Simons Simplex Collection
SSC family participants
The Simons Simplex Collection (SSC) is a core project and resource of the Simons Foundation Autism Research Initiative (SFARI). The SSC achieved its primary goal to establish a permanent repository of genetic samples from 2,600 simplex families, each of which has one child affected with an autism spectrum disorder, and unaffected parents and siblings.
Each genetic sample has an associated collection of data that provides a precise characterization, or phenotype, of the individual. Rigorous phenotyping maximizes the value of the resource for a wide variety of future research projects on the causes and mechanisms of autism. Roughly 1,500 families are available for recontacting for additional research projects via a registry called the Simons Simplex Community at the Interactive Autism Network ([email protected]).
The SSC was operated by SFARI in collaboration with 12 university-affiliated research clinics. The clinics identified and assessed potential SSC participants, with guidance from the University of Michigan Autism and Communication Disorders Center, to ensure uniformity across clinics. Active enrollment of participants ended in 2011.
Previous pioneering efforts to collect genetic samples focused on families that include multiple individuals with autism, most notably the Autism Genetic Resource Exchange, an ongoing effort to identify these so-called ‘multiplex’ families. The SSC differs from those efforts in its focus on simplex families, and in its clinic-based assessment and diagnosis.
- The collaborating institutions and investigators are listed here: SSC sites and SSC investigators.
- Blood samples were processed into cell lines and DNA was extracted at the Rutgers University Cell and DNA Repository in New Jersey. Stored samples are available to approved researchers on a modest fee-for-use basis, through a Web interface called SFARI Base.
- Data are collected and managed using software developed by Prometheus Research, LLC. A central database characterizing all of the study participants (with identifying information removed) is available to any qualified researcher through SFARI Base.
- A subset of approximately 1,500 families is enrolled in a registry at [email protected] and is available for recontacting for additional research projects. Qualified researchers may apply via SFARI Base for consideration to access the families. The Recruitment Process Document provides answers to many frequently asked questions.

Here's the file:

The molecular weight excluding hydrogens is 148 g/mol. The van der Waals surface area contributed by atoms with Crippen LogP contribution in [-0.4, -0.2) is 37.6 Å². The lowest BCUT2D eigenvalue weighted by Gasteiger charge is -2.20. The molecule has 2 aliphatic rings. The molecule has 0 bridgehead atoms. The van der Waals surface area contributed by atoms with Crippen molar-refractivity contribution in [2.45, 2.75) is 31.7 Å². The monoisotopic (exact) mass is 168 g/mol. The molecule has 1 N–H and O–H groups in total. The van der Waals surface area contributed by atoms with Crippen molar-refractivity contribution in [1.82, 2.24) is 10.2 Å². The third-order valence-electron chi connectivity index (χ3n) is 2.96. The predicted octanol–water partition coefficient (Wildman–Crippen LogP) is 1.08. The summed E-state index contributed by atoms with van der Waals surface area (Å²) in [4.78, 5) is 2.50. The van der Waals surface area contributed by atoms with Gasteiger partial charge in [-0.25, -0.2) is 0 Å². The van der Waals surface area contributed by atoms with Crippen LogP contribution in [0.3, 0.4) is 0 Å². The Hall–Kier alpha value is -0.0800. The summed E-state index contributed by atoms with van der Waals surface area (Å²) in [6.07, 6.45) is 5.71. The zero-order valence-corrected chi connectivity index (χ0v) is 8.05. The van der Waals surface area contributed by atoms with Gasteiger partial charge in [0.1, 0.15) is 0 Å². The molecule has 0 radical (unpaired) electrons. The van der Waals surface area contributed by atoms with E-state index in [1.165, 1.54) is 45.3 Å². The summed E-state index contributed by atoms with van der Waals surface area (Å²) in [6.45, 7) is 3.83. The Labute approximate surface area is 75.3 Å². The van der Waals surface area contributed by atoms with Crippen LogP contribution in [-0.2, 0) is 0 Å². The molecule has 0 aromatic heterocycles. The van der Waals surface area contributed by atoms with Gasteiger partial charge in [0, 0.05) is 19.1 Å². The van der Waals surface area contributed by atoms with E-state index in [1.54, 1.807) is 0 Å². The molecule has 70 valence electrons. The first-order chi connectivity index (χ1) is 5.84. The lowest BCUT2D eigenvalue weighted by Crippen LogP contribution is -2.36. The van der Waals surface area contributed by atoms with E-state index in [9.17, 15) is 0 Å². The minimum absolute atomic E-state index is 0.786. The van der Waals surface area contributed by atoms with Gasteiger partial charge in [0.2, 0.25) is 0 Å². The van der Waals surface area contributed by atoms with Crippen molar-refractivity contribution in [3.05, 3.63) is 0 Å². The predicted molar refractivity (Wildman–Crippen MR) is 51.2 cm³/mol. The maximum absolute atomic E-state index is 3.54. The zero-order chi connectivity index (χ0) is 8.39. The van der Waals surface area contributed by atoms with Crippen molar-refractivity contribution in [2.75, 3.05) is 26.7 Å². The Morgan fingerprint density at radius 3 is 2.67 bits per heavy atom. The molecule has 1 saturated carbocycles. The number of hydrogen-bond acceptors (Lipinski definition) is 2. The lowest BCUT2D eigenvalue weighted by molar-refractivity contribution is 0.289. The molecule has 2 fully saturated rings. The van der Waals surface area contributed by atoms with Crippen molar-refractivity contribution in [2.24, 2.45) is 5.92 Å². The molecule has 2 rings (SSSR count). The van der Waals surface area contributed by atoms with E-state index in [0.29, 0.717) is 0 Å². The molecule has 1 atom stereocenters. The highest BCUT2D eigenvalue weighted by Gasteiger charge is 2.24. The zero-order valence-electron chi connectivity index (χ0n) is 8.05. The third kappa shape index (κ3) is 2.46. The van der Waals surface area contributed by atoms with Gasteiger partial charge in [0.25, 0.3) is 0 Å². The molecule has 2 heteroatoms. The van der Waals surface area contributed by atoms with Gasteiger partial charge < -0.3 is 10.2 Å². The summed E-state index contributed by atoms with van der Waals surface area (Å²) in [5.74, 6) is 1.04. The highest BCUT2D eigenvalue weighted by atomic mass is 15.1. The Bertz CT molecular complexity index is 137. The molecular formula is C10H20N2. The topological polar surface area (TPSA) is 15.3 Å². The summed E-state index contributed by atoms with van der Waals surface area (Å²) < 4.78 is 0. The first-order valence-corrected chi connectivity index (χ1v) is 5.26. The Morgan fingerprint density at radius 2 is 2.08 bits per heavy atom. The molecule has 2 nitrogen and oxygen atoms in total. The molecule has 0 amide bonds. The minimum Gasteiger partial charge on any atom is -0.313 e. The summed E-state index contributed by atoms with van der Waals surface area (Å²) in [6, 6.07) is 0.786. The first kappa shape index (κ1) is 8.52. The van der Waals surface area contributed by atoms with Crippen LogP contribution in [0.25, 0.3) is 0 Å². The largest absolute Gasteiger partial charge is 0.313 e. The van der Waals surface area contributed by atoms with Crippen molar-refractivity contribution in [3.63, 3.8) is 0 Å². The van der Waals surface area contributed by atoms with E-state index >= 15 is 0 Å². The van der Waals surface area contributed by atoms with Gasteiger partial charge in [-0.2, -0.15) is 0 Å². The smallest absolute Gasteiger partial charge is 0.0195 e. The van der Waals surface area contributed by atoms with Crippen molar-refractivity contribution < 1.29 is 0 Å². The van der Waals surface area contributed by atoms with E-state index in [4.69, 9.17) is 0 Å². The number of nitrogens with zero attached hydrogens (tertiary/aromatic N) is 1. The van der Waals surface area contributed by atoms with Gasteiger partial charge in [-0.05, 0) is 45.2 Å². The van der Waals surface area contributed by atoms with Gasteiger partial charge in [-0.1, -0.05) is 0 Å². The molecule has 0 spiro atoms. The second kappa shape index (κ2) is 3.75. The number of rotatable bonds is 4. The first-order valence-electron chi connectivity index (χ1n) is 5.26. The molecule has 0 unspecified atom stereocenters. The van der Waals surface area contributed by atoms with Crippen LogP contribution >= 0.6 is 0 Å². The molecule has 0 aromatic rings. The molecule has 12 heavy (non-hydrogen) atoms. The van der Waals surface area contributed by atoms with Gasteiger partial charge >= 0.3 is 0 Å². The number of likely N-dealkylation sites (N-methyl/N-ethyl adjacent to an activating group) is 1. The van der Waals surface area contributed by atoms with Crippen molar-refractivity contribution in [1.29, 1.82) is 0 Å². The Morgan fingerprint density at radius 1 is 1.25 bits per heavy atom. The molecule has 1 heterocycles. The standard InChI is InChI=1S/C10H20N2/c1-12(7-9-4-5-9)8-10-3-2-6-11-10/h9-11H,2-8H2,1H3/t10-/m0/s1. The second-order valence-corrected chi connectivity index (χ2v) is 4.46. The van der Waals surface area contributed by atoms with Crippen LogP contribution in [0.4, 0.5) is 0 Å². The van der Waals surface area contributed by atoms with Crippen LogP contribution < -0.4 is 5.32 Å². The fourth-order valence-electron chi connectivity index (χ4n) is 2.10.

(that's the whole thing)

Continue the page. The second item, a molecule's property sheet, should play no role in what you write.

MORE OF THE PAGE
All SSC data are available by request after logging into SFARI Base.
SSC genetic data and gene-expression data analyzed in the following publications are also available via the NIH’s National Database of Autism Research (NDAR) or NCBI's Gene Expression Omnibus (GEO):
Array-based comparative genomic hybridization (CGH) data
Single nucleotide polymorphism (SNP) genotype data
- Sanders S.J. et al. Neuron 70, 863-885 (2011) PubMed
- Sanders S.J. et al. Neuron 87,1215-1233 (2015) PubMed
Whole-exome sequencing data
- O'Roak B.J. et al. Nat. Genet. 43, 585-589 (2011) PubMed
- Sanders S.J. et al. Nature 485, 237-241 (2012) PubMed, NDAR data
- O'Roak B.J. et al. Nature 485, 246-250 (2012) , NDAR data
- Iossifov I. et al. Neuron 74, 285-299 (2012) , NDAR data
- Iossifov I. et al. Nature 515, 216-221 (2014) PubMed, NDAR data
- Krumm N. et al. Nat. Genetics 47, 582-588 (2015) PubMed, NDAR data
Whole-genome sequencing data
- Turner T. et al. Am. J. Hum. Genet. 98, 58-74 (2016) PubMed, Data available through SFARI Base (please reference accessions SFARI_SSC_WGS_P [40 quad families] and SFARI_SSC_WGS_trioP [13 trio families]), variant calls are also available in NDAR.
Gene-expression data in lymphoblastoid cell lines
DNA methylation profiling array-based data
- Whole-exome data available on WuXi NextCODE’s cloud-based database
- Induced pluripotent stem cell lines from SSC participants
- Request data or biospecimens, and/or recontact SSC participants
- Biospecimen prices
- [email protected] home page
- SFARI Researcher Distribution Agreement (PDF)
- Read more about the SSC in the Simons Foundation 2014 Annual Report